Iceland ash cloud chokes Asian airports

SINGAPORE (Reuters) - The air travel chaos caused by a huge ash cloud from an Icelandic volcano has blown through to Asia, with hotels from Beijing to Singapore straining to accommodate thousands of stranded passengers.

Dozens of Europe-bound flights were canceled from Sydney to Tokyo and New Delhi, costing airlines millions of dollars in lost revenues and mounting hotel bills as distraught passengers braced for enforced stopovers of more than a week in Asia.

In Singapore, a major transit route for Europe-bound flights, 22 flights were canceled on early Saturday, Ivan Tan a spokesman for Changi Airport told Reuters, with more than 40 canceled since the disruption began.

“We don’t know where to stay,” said Dirk Kronewald, a German citizen. “Singapore hotels are full.”

Singapore Airlines’ said they were giving priority to elderly passengers and those with young children for hotel accommodation, but right now there were some shortages in Singapore hotels.

The airline was paying for two nights of hotel accommodation for affected passengers, for as much as S$300 per room a night, according to a pamphlet being distributed to passengers.

Mirjam, a Dutch national who was queuing at an airline counter with her husband Jules Vandamme and two dozen passengers, said the couple had to sleep at the airport late on Wednesday night before shifting to the nearby Crowne Hotel.

“One thousand people had to spend the night in the transit area” airline officials had told her, she said.


Cathay Pacific had canceled 29 flights so far since Thursday and said it would not be accepting new bookings to London, Paris, Frankfurt and Amsterdam for next the new few days.

“We encourage passengers not to go to the airport. For some passengers, who have already checked in, we have provided accommodation,” a Cathay Pacific spokeswoman said.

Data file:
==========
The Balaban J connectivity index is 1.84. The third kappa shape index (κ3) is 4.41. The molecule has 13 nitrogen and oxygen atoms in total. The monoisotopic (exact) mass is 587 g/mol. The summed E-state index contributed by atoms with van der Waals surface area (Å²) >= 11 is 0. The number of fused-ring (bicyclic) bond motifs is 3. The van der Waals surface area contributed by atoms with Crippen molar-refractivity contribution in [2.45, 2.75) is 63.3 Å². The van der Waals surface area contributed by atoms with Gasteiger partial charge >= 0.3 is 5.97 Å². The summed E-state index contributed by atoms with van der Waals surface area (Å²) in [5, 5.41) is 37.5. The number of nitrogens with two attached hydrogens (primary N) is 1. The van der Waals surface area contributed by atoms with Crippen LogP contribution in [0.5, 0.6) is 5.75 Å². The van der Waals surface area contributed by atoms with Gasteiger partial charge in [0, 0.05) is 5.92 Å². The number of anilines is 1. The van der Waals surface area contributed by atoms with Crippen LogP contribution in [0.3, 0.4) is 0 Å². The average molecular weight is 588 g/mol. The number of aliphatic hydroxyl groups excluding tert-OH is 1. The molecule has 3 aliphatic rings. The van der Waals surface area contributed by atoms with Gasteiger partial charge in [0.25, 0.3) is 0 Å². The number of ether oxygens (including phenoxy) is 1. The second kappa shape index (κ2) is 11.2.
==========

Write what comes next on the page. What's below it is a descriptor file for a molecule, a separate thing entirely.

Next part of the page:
“So far the situation seems to be OK. It’s a global issue so passengers seems to be understanding,” she added.

At least 70 flights out of India, most of them headed for various European destinations were canceled on Friday and authorities said they are staring at similar cancellations at the weekend as volcanic ash continued to cover many parts of Europe.

“We might be here for another week. We don’t know,” a tourist told Times Now news channel in Mumbai airport on Saturday.

Aviation industry officials reported a loss of at least $1 billion in revenues due to cancellation of flights to Europe, an AAI official told Reuters.

Chinese newspapers reported long lines at Beijing airport as passengers lined up to change their tickets, and airlines struggled to find enough hotel rooms for stranded customers.

“I will just go and try my luck,” Ka Ka, a young local woman and office worker, who was scheduled to board a flight to Frankfurt to begin a long-planned European trip, told the Shanghai Daily in China.

“It’s hard to imagine something like this, taking place thousands of miles away from your place, could actually disrupt your life and plans,” she said.

Some foreign tourists had more pressing problems.

“Accommodation is an issue, but what’s worse is that in a few days this group’s visas will have expired,” a guide for a group of Russian visitors told the newspaper. “They risk having to stay here illegally. I don’t know what to do.”

Additional reporting by Harry Suhartono in Singapore, Ben Blanchard in Beijing and Jacqueline Wong in Shanghai, Bappa Majumdar in New Dehli; Editing by Jeremy Laurence